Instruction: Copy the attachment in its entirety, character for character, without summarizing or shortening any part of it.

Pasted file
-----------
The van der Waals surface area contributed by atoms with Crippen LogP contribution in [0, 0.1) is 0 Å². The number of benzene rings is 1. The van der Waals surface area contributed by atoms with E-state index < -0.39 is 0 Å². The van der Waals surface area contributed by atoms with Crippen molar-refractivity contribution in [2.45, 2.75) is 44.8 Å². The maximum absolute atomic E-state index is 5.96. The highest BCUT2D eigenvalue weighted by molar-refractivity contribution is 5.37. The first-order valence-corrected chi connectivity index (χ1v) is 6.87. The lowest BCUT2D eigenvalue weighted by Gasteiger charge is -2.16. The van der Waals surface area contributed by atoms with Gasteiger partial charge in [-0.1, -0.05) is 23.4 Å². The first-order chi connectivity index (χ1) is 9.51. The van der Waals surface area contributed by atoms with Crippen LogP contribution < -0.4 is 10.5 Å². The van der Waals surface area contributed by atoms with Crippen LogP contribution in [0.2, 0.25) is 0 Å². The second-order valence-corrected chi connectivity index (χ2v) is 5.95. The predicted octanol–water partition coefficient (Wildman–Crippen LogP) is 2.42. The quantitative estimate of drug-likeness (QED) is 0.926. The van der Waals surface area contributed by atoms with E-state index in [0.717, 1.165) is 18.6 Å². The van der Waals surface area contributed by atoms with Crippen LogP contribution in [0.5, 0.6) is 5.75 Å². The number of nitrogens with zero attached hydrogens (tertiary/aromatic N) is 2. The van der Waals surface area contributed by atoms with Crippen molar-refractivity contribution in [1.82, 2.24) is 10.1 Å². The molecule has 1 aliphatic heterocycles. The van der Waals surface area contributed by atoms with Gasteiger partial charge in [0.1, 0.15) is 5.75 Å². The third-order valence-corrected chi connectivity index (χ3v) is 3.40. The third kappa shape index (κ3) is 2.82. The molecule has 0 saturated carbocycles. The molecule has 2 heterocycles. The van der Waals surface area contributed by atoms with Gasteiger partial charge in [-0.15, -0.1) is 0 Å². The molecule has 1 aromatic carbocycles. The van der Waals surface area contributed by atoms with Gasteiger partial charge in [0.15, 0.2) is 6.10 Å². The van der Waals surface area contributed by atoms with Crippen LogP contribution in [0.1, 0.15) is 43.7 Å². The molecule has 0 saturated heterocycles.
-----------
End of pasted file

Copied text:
The van der Waals surface area contributed by atoms with Crippen LogP contribution in [0, 0.1) is 0 Å². The number of benzene rings is 1. The van der Waals surface area contributed by atoms with E-state index < -0.39 is 0 Å². The van der Waals surface area contributed by atoms with Crippen molar-refractivity contribution in [2.45, 2.75) is 44.8 Å². The maximum absolute atomic E-state index is 5.96. The highest BCUT2D eigenvalue weighted by molar-refractivity contribution is 5.37. The first-order valence-corrected chi connectivity index (χ1v) is 6.87. The lowest BCUT2D eigenvalue weighted by Gasteiger charge is -2.16. The van der Waals surface area contributed by atoms with Gasteiger partial charge in [-0.1, -0.05) is 23.4 Å². The first-order chi connectivity index (χ1) is 9.51. The van der Waals surface area contributed by atoms with Crippen LogP contribution < -0.4 is 10.5 Å². The van der Waals surface area contributed by atoms with Crippen LogP contribution in [0.2, 0.25) is 0 Å². The second-order valence-corrected chi connectivity index (χ2v) is 5.95. The predicted octanol–water partition coefficient (Wildman–Crippen LogP) is 2.42. The quantitative estimate of drug-likeness (QED) is 0.926. The van der Waals surface area contributed by atoms with E-state index in [0.717, 1.165) is 18.6 Å². The van der Waals surface area contributed by atoms with Crippen LogP contribution in [0.5, 0.6) is 5.75 Å². The number of nitrogens with zero attached hydrogens (tertiary/aromatic N) is 2. The van der Waals surface area contributed by atoms with Crippen molar-refractivity contribution in [1.82, 2.24) is 10.1 Å². The molecule has 1 aliphatic heterocycles. The van der Waals surface area contributed by atoms with Gasteiger partial charge in [0.1, 0.15) is 5.75 Å². The third-order valence-corrected chi connectivity index (χ3v) is 3.40. The third kappa shape index (κ3) is 2.82. The molecule has 0 saturated carbocycles. The molecule has 2 heterocycles. The van der Waals surface area contributed by atoms with Gasteiger partial charge in [-0.15, -0.1) is 0 Å². The molecule has 1 aromatic carbocycles. The van der Waals surface area contributed by atoms with Gasteiger partial charge in [0.15, 0.2) is 6.10 Å². The van der Waals surface area contributed by atoms with Crippen LogP contribution in [0.1, 0.15) is 43.7 Å². The molecule has 0 saturated heterocycles.